I immigrated to America in 2008 from the Netherlands, where a Corolla is a large car and gas prices ran double digits not too long ago. Needless to say, I got obsessed with pick-ups. But I had many misconceptions.
Let me take this opportunity to try to explain the American pickup truck culture to future immigrants.
I learned that a real American family (still unsure about the definition of ‘real') owns at least one pick-up truck. For those still in the ‘old' world: A pick up truck is basically a larger version of a car that comes with a bouncy ride, less comforts, uses considerably more gas and is harder to park. Most trucks consist of a ‘cab' and a ‘bed'. The cab is a cramped version of a car, with less legroom and often no back seat.
Where Your Stuff Goes
The ‘bed' is where American's put their stuff. Well, some of their stuff. Except groceries, because they will fly out on the highway or get stolen if you need to stop at a second store. The bed doesn't hold anything too fragile either, because stuff slides around in the corners. And of course anything that should not get wet or cold is excluded as well.
All items that fall in the above categories go in the ‘cab'. Often sharing the limited leg room of the passengers.
The bed of a truck is exclusively for the following three items: Fridges,
Mattresses, Sofas. Most Americans however, will drive their truck to the store to purchase these bulky products, but still prefer to take home-delivery. This is easier on the paint.
Am I a moving company?
Owning a truck, you can expect the occasional call from a friend you haven't talked to in a long time. In short, such conversations go like this:
- Hey Buddy! How's life? We should really hang out soon!
- - Hi, How's it going?
- Good! Hey, I was wondering, do you still have that pickup truck?
- - (Hesitant)...ehh yes.
- Great! Would you mind hopping by my house and helping me move this big dresser over to my friends place?
Generally, you can expect the dresser to weigh 500 pounds and the friend to live out of state. Things you should not expect are gas money and having your old friend call you again anytime soon to hang out.
Buying a truck is a relatively simple 3 step process. For the purpose of this advice I will assume that your neighbors house has a "Don't Tread On Me" flag, and their truck still has a W.'04 bumper sticker. Follow these simple steps, and you will blend in.
Get a loan
You were also amazed by the amount of nice vehicles driving around on the roads in America when you first landed here? Turns out, most Americans do not actually own those cars. You can go to your local credit union and get a car loan. That way you can purchase a way nicer truck than the one you saved for (this is America yo, saving is for pussies). The good thing is, you can still tell your friends you ‘own' a new truck, and they will take your word for it!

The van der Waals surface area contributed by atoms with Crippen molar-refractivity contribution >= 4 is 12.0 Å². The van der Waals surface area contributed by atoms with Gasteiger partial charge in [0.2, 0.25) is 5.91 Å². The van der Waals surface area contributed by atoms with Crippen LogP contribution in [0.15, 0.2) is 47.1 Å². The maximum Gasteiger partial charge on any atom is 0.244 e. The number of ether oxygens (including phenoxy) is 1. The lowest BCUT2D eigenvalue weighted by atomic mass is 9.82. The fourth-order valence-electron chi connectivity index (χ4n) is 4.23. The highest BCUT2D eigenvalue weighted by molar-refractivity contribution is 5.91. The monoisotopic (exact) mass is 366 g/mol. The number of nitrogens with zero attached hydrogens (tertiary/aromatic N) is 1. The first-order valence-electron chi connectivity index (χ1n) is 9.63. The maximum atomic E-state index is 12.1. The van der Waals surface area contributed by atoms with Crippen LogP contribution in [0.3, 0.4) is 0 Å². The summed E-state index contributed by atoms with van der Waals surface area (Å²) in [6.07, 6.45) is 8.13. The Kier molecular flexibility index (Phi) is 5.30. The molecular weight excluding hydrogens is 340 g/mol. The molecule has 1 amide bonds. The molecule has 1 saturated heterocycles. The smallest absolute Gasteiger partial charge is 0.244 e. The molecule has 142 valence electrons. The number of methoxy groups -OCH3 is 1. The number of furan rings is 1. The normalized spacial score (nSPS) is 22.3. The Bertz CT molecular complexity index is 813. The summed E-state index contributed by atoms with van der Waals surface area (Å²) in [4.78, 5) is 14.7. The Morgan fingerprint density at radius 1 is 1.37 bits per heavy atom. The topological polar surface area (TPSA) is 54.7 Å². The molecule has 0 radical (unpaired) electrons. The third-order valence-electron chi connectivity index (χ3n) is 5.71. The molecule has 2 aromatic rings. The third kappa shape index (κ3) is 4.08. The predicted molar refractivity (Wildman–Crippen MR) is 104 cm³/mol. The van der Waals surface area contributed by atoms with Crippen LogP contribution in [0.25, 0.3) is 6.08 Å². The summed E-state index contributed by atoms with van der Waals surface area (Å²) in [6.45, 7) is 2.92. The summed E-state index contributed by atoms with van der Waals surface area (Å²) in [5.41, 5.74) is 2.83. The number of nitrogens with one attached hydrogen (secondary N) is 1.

Pick a brand
Choose Japanese if you can afford it. Reliability is stunning. If not, go with an American brand and tell your neighbors you want to be "patriotic" because the foreigners took all our jobs. They will respect your choice.
Choose a model
Ford has got the F series, Dodge has the RAM series, et cetera. The relevance starts at the number that comes after the model title. The higher the better. You cannot go wrong here. The F350 is a better choice than the F250 and the the Ram 2500 means your genitals are of better size than if you opt for the Ram 1500. It is that simple.
Customize your truck
The higher number = better rule applies everywhere. Model numbers, cylinders, horsepower, torque, wheels, exhausts. Customizing is no different. The ideal way to do this is by lifting your pickup as many inches as possible. Again, the more the better, you cannot go wrong here. (I know this is confusing, because this makes it harder to actually put anything in the bed, but keep in mind that an empty bed is the preferred way to drive a truck regardless.)
If lifting your truck is financially unfeasible, go with a larger and louder exhaust. Even though this might wake up the guy next door when you drive home late at night, he will respect your upgrade.
The bare minimum is adding a gun rack to your pickup though. Mixing 2nd amendment rights with driving a truck is like the ultimate America stew.
Other Truck Customs
- As pointed out by my foreign friends when they visit me in Sacramento, it is totally OK to park a large truck in the compact spot at the grocery store. In fact, it fits right in between the lines.
- It is not uncommon to see a "disabled" placard on a 1985 Chevy Pickup that has been lifted up to the point even a member of the special forces would have a hard time climbing in.
- 90% of all Pickups on the road are occupied by 1 person with no cargo. So don't feel guilty for not using your truck to it's full capacity.
It beats the European Alternative
As much fun my Euro friends make of the terrible inefficiencies that come with driving a pickup, it sure beats their alternative. As much as I love the planet and spending little on gas, there is no way I'll ever trade my F150 for one of these. I love my truck.
This piece was written and submitted by a Jalopnik reader and may not express views held by Jalopnik or its staff. But maybe they will become our views. It all depends on whether or not this person wins by whit of your eyeballs in our reality show, "Who Wants to be America's Next Top Car Blogger?"